A marriage agreement is not the kind of thing two starry-eyed newlyweds discuss across a bistro table at a British Columbia ski resort. It is, however, an important topic for any married couple, especially after assets have accumulated over the years. Though no happily married couple wants to get a divorce, it may be comforting to know that if it should ever happen, the complex and contentious matter of property division is already dealt with.
Like its well-known counterpart, the prenuptial agreement, a marriage agreement (or postnup) allows a couple to make practical decisions about their assets in case of a divorce. It may be possible to make better decisions while still on good terms than it would be after a marriage has gone sour. A predetermined course of action can save time and money in the future.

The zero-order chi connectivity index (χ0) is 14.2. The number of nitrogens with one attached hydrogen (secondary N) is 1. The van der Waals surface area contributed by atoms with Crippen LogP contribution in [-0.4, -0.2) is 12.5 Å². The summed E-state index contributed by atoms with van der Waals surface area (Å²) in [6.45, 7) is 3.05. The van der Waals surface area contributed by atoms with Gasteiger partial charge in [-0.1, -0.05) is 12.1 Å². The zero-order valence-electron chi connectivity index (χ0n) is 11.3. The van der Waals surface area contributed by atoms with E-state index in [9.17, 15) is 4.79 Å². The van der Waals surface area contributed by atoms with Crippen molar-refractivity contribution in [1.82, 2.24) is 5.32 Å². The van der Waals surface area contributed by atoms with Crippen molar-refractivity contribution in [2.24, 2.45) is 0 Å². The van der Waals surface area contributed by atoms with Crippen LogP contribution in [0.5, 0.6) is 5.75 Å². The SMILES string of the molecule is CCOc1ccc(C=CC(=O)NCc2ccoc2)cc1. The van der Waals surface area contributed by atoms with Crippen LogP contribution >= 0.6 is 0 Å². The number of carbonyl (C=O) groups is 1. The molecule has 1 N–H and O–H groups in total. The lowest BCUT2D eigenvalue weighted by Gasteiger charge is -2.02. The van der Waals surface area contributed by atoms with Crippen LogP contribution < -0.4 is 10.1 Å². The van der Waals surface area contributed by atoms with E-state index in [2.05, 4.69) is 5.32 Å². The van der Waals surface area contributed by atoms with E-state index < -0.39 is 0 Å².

An advantage a postnup has over a prenup is it's new and better reflects the financial situation as it stands currently. Things change over time: perhaps one or both spouses have started a business, or there has been a major inheritance. Assets change and often become more valuable, which may mean a new plan is in order.
There's nothing unusual about making a marriage agreement about property division, even long after the wedding is over. Rather than seeing it as a self-fulfilling prophecy, one might choose to view it as a form of insurance; one hopes to never cash in, but it is comforting to know it's there, just in case. In order to set up a marriage agreement that will be truly effective, it may be best to create one with the assistance and guidance of a British Columbia lawyer.